Wednesday, June 7, 2023

Review: The Fountainhead by Ayn Rand

There are no children in The Fountainhead, and this is because if this gap was visible all of Rand's argument comes tumbling down.

Rand's core argument is that man is naturally predisposed to selfishness, to wish only to fulfill his own wants, that any form of self-sacrifice or altruism is parasitic. Man's goal is to create skyscrapers and art.

I disagree, of course. Evolution found an optimum where our ability to think complexly came at the expensive of a very dependent childhood, and as a result humans evolved to be social creatures. Man is instead inherently predisposed to bond with others, to wish to see them to do well, to help them, to form loyalties and allegiances. We create skyscrapers and art not for the sake of these lifeless objects themselves, but because we want admiration, belonging, to communicate with others, to mark our place in the history of our people.

For this reason, I find Chernychevsky's take on rational egoism (the same philosophy Rand espouses) to be much more compelling. It feels good to help others, to accomplish something, to be admired, and so, selfishly, we act altruistically.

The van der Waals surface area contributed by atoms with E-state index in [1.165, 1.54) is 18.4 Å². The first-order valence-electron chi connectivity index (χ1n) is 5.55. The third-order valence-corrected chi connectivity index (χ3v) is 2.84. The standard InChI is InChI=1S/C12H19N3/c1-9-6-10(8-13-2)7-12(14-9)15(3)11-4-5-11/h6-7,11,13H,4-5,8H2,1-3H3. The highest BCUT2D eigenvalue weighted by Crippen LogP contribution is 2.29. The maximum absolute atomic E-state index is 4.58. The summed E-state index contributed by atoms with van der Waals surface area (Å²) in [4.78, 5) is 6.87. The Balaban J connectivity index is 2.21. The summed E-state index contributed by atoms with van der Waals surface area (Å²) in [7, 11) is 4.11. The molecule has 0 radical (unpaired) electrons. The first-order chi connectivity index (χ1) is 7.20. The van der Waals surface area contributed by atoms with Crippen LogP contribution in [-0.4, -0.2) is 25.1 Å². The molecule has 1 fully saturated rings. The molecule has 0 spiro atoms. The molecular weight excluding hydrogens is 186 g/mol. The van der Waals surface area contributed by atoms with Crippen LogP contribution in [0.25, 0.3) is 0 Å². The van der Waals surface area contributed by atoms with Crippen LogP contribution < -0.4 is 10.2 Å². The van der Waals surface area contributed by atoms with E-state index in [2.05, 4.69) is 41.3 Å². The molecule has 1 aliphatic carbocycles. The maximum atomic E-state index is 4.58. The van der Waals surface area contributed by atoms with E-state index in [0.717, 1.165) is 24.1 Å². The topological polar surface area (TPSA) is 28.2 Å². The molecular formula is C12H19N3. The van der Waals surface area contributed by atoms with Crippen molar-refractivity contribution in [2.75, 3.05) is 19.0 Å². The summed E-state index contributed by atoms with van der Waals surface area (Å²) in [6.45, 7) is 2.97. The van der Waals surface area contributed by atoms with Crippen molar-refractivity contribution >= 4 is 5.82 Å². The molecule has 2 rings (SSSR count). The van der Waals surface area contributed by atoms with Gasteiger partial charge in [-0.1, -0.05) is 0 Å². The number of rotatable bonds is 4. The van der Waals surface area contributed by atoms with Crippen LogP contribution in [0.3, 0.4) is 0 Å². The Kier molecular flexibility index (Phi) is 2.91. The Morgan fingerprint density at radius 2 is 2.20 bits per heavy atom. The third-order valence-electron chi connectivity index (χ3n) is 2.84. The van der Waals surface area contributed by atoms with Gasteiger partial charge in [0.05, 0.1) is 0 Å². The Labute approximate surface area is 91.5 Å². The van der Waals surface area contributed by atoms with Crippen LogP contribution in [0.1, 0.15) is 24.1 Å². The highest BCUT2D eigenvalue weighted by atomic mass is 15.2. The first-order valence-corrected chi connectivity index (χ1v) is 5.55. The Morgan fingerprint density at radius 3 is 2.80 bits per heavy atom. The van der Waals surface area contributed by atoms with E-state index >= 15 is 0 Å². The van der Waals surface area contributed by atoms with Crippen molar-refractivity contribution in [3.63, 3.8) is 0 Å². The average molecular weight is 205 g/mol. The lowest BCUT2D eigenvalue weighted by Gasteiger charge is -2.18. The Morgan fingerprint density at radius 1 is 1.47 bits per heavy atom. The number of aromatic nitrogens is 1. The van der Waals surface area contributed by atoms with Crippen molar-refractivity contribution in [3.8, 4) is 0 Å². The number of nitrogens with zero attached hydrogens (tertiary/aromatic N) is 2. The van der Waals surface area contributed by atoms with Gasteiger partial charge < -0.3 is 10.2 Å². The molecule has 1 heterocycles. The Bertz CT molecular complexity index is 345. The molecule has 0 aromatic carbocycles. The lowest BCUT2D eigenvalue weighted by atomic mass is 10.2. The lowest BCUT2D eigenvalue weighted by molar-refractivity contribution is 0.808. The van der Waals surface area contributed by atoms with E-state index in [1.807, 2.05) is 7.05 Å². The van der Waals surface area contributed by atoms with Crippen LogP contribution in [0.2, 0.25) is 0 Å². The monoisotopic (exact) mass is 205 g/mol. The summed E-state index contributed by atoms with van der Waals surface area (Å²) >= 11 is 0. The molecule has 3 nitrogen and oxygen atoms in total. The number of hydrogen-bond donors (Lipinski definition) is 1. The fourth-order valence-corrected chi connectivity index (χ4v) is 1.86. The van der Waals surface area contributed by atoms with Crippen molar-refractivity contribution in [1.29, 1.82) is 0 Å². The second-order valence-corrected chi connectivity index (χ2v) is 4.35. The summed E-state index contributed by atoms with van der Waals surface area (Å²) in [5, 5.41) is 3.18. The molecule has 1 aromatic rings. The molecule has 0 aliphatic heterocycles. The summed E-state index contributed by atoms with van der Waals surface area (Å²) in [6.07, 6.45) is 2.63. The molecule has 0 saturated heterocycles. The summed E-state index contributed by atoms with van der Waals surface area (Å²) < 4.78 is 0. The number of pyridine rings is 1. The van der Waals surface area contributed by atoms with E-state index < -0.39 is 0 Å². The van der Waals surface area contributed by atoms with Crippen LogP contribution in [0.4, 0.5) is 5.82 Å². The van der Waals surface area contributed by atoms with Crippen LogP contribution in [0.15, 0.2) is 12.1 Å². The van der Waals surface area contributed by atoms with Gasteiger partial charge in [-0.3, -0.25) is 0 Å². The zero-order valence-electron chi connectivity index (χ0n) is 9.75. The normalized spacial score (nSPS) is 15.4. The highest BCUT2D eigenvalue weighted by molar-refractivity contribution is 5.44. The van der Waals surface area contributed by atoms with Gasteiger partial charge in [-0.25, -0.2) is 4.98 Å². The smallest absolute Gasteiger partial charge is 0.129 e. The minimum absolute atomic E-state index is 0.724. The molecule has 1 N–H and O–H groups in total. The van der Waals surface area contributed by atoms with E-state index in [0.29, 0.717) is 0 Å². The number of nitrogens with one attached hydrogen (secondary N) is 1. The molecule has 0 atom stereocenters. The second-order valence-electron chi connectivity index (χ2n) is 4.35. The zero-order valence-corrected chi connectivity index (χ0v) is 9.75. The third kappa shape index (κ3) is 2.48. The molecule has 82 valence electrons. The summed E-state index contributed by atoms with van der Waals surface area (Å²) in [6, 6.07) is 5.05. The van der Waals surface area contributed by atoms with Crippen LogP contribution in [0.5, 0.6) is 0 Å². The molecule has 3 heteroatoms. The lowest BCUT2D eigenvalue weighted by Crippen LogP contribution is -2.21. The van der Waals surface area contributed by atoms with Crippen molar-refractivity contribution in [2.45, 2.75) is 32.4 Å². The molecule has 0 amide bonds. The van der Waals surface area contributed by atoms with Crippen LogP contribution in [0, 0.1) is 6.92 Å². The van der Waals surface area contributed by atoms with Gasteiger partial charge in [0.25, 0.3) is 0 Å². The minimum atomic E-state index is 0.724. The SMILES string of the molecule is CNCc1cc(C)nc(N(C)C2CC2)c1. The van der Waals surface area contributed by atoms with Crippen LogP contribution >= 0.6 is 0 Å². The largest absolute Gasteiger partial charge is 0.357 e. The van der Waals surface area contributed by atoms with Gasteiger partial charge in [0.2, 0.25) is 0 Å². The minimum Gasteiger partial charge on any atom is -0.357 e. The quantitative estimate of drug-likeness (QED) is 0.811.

You see, my dear sir, O perspicacious reader, what schemers these noble people are, and how egoism plays in their souls? (...) They take their greatest satisfaction in having people whom they respect regard them as noble; to achieve this end, my dear sir, they work hard and devise all sorts of schemes no less diligently than you do in pursuit of your goals. Only your goals are different, and so the schemes you devise are not the same. You devise schemes that are worthless and harmful to others; they devise schemes that are honest and useful to others.

Rand's writing is tedious, the book is overly long, the rape is treated with startling dismissiveness, but I give her some credit for putting forth an argument rather than hiding her views in criticism of the status quo without putting forth a proposition for something she believes to be better.

No comments:

Post a Comment